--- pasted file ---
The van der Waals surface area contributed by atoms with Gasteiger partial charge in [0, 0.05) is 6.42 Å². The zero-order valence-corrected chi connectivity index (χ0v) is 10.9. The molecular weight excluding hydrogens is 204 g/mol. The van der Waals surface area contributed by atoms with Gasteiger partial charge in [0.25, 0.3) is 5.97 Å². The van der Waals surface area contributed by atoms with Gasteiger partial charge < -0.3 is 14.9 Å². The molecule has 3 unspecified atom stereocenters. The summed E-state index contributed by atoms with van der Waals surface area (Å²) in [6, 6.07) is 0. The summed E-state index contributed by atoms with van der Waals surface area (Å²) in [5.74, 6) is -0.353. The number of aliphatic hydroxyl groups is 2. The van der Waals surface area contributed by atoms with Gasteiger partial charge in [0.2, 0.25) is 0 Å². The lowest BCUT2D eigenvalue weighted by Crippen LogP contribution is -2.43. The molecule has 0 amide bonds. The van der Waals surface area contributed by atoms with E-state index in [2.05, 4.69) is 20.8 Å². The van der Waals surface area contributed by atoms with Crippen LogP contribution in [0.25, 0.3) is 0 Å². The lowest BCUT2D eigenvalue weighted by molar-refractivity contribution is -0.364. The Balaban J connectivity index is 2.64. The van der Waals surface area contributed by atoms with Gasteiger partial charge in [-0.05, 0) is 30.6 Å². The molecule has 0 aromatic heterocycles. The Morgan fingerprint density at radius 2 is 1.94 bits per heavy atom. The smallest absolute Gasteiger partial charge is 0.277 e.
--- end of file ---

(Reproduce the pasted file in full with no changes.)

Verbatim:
The van der Waals surface area contributed by atoms with Gasteiger partial charge in [0, 0.05) is 6.42 Å². The zero-order valence-corrected chi connectivity index (χ0v) is 10.9. The molecular weight excluding hydrogens is 204 g/mol. The van der Waals surface area contributed by atoms with Gasteiger partial charge in [0.25, 0.3) is 5.97 Å². The van der Waals surface area contributed by atoms with Gasteiger partial charge < -0.3 is 14.9 Å². The molecule has 3 unspecified atom stereocenters. The summed E-state index contributed by atoms with van der Waals surface area (Å²) in [6, 6.07) is 0. The summed E-state index contributed by atoms with van der Waals surface area (Å²) in [5.74, 6) is -0.353. The number of aliphatic hydroxyl groups is 2. The van der Waals surface area contributed by atoms with Gasteiger partial charge in [0.2, 0.25) is 0 Å². The lowest BCUT2D eigenvalue weighted by Crippen LogP contribution is -2.43. The molecule has 0 amide bonds. The van der Waals surface area contributed by atoms with E-state index in [2.05, 4.69) is 20.8 Å². The van der Waals surface area contributed by atoms with Crippen LogP contribution in [0.25, 0.3) is 0 Å². The lowest BCUT2D eigenvalue weighted by molar-refractivity contribution is -0.364. The Balaban J connectivity index is 2.64. The van der Waals surface area contributed by atoms with Gasteiger partial charge in [-0.05, 0) is 30.6 Å². The molecule has 0 aromatic heterocycles. The Morgan fingerprint density at radius 2 is 1.94 bits per heavy atom. The smallest absolute Gasteiger partial charge is 0.277 e.